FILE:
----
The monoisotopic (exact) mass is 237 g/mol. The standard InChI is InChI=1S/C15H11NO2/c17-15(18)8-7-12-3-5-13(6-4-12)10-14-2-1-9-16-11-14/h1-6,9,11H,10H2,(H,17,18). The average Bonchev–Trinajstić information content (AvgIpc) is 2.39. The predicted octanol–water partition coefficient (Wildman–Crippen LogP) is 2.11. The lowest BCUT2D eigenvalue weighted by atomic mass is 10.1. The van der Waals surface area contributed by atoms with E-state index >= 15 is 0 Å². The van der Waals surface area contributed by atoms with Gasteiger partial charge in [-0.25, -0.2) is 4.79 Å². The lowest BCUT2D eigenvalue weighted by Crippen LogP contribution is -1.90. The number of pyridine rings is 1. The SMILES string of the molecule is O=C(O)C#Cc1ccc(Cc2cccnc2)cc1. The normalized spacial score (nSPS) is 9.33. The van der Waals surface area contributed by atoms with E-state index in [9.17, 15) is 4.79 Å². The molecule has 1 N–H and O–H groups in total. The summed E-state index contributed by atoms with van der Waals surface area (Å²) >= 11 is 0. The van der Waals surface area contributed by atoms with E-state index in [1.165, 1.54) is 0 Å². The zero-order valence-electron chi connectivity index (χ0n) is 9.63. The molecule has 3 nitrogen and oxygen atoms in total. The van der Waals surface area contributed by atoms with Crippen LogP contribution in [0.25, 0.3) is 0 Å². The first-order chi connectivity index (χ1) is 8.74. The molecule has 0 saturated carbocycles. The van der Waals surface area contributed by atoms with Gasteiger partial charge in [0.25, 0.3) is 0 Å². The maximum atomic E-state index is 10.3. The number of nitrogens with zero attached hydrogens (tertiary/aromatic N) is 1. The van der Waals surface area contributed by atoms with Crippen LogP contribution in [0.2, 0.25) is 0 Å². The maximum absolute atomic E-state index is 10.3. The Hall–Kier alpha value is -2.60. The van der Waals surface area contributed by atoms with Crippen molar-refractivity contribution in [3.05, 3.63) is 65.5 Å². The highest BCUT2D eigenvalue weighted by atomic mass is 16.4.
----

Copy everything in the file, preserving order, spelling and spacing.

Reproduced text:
The monoisotopic (exact) mass is 237 g/mol. The standard InChI is InChI=1S/C15H11NO2/c17-15(18)8-7-12-3-5-13(6-4-12)10-14-2-1-9-16-11-14/h1-6,9,11H,10H2,(H,17,18). The average Bonchev–Trinajstić information content (AvgIpc) is 2.39. The predicted octanol–water partition coefficient (Wildman–Crippen LogP) is 2.11. The lowest BCUT2D eigenvalue weighted by atomic mass is 10.1. The van der Waals surface area contributed by atoms with E-state index >= 15 is 0 Å². The van der Waals surface area contributed by atoms with Gasteiger partial charge in [-0.25, -0.2) is 4.79 Å². The lowest BCUT2D eigenvalue weighted by Crippen LogP contribution is -1.90. The number of pyridine rings is 1. The SMILES string of the molecule is O=C(O)C#Cc1ccc(Cc2cccnc2)cc1. The normalized spacial score (nSPS) is 9.33. The van der Waals surface area contributed by atoms with E-state index in [9.17, 15) is 4.79 Å². The molecule has 1 N–H and O–H groups in total. The summed E-state index contributed by atoms with van der Waals surface area (Å²) >= 11 is 0. The van der Waals surface area contributed by atoms with E-state index in [1.165, 1.54) is 0 Å². The zero-order valence-electron chi connectivity index (χ0n) is 9.63. The molecule has 3 nitrogen and oxygen atoms in total. The van der Waals surface area contributed by atoms with Crippen LogP contribution in [0.25, 0.3) is 0 Å². The first-order chi connectivity index (χ1) is 8.74. The molecule has 0 saturated carbocycles. The van der Waals surface area contributed by atoms with Gasteiger partial charge in [0.25, 0.3) is 0 Å². The maximum atomic E-state index is 10.3. The number of nitrogens with zero attached hydrogens (tertiary/aromatic N) is 1. The van der Waals surface area contributed by atoms with Crippen LogP contribution in [0.2, 0.25) is 0 Å². The maximum absolute atomic E-state index is 10.3. The Hall–Kier alpha value is -2.60. The van der Waals surface area contributed by atoms with Crippen molar-refractivity contribution in [3.05, 3.63) is 65.5 Å². The highest BCUT2D eigenvalue weighted by atomic mass is 16.4.